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Arkansas soybean update – June 7, 2013
Author: Jeremy Ross, Extension Agronomist - Soybeans

For the week ending June 2, 2013, the USDA/NASS reported 4.5 days suitable for field work.  Topsoil moisture supplies were 3 percent short, 59 percent adequate, and 38 percent surplus.  Subsoil moisture supplies were 5 percent short, 68 percent adequate and 27 percent surplus.

Producers had planted 58 percent of the soybean crop last week, 33 percent behind 2012 and 7 percent below the five-year average.  The soybean crop emergence was at 45 percent, 37 percent behind 2012 and 7 percent below the five-year average.


Percent of Progress

Crop Stage

Current Week

Previous Week


5-Year Avg.

Soybeans Planted











I’m not telling anyone anything new when I say that this has been a tough year.  We are still trying to get research plots planted, and everything that we got planted last week will probably need to be replanted after 6+ inches of rain at the end of last week.  So the hot question that I have been receiving recently is whether or not to replant.  This can be a difficult question and should be asked on a field by field basis.  The first item to determine is the plant population.  Stand counts should be taken in several stops within a field to calculate the estimated plants per acre.  At this time of year, the minimum plant population with little to no yield loss should be no less than 80,000 plants per acre.  One of the most important features of the soybean plant is its ability to compensate for low plant populations.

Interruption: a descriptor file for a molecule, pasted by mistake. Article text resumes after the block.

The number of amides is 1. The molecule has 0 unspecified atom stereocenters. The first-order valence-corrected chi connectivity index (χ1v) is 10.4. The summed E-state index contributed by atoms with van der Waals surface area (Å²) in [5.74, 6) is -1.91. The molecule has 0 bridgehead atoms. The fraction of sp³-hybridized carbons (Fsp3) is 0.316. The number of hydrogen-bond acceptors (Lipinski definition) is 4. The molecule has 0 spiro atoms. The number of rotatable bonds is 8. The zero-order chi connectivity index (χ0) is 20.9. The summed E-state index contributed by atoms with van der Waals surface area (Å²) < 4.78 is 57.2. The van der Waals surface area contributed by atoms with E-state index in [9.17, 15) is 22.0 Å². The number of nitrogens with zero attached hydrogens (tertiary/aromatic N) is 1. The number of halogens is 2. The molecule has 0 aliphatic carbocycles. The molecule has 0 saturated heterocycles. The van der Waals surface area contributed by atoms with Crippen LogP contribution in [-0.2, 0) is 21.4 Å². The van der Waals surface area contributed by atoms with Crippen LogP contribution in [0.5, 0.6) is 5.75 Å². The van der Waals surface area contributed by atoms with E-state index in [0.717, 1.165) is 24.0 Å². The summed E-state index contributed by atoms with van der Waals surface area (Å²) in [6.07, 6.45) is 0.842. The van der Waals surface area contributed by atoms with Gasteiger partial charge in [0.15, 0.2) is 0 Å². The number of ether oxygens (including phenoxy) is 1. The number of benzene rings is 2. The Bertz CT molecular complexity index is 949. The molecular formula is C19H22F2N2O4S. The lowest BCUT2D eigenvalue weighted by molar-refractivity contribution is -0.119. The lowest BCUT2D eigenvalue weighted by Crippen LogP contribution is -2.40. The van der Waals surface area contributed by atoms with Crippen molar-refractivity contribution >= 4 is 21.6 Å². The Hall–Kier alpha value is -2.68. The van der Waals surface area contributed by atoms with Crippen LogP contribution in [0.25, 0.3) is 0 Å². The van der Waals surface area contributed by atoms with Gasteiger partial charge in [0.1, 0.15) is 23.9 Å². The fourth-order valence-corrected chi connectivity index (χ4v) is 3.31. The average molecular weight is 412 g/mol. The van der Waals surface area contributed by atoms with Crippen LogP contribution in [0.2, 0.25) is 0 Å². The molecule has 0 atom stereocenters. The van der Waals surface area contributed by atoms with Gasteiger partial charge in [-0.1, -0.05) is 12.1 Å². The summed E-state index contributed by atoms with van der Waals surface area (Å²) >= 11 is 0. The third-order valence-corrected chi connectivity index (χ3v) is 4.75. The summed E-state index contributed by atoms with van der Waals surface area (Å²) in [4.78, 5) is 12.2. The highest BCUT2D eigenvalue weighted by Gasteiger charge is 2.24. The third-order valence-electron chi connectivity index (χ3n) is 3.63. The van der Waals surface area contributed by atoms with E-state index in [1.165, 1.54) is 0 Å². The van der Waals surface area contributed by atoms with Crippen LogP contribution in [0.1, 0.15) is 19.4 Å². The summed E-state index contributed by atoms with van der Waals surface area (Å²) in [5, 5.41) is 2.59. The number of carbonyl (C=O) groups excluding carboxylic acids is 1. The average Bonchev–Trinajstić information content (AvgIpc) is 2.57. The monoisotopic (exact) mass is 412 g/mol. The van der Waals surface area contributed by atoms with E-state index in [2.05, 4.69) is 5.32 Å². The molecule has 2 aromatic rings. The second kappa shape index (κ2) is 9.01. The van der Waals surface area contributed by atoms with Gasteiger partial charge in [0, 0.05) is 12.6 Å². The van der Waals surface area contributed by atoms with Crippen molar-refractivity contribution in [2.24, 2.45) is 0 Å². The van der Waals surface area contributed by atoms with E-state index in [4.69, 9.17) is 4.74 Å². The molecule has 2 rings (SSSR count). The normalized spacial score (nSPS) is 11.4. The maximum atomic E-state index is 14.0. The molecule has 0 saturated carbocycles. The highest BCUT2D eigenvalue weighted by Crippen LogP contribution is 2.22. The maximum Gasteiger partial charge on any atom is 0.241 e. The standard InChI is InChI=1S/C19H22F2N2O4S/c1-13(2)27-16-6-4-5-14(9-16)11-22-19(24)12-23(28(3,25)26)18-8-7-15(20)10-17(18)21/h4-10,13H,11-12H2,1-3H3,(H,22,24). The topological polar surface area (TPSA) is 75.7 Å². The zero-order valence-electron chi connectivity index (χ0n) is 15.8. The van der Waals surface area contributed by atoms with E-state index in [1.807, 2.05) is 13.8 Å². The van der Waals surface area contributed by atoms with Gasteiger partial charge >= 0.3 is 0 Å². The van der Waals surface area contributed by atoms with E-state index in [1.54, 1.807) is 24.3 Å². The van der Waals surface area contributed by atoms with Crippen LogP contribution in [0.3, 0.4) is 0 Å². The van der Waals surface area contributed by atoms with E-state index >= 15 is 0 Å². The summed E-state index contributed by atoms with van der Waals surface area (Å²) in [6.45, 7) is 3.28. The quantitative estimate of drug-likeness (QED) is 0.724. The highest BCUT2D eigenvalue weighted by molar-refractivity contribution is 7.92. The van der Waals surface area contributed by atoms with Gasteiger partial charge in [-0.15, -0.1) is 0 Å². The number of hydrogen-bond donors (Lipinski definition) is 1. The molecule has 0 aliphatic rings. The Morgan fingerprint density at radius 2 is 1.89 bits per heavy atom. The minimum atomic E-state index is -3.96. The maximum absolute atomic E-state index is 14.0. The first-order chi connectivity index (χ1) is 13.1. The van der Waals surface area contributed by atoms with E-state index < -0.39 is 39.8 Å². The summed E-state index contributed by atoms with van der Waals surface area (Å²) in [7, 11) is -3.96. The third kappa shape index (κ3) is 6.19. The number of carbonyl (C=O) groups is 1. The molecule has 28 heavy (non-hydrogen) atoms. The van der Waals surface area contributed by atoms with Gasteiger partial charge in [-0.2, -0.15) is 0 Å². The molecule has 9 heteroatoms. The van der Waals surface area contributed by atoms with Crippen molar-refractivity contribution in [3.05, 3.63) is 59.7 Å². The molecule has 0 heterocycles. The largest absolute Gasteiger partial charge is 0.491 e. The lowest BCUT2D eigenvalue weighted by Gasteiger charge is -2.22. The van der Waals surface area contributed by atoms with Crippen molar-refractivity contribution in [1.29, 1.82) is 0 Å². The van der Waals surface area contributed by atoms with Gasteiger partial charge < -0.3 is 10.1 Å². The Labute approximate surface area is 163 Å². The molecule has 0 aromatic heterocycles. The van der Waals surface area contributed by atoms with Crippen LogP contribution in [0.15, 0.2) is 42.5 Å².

The next thing to consider is uniformity of the stand.  If there are large skips within a row or large gaps in the field, replanting may be necessary.  These areas with bare ground could be problematic later in the season do to weed pressure, low irrigation efficiency, and increased insect pressure.

If a replant is considered, several factors such as calendar date, termination of the existing stand, maturity group of new crop, irrigation capabilities, and harvest timing should be evaluated.  In some situations, it may be more profitable to keep the old crop rather than replanting.


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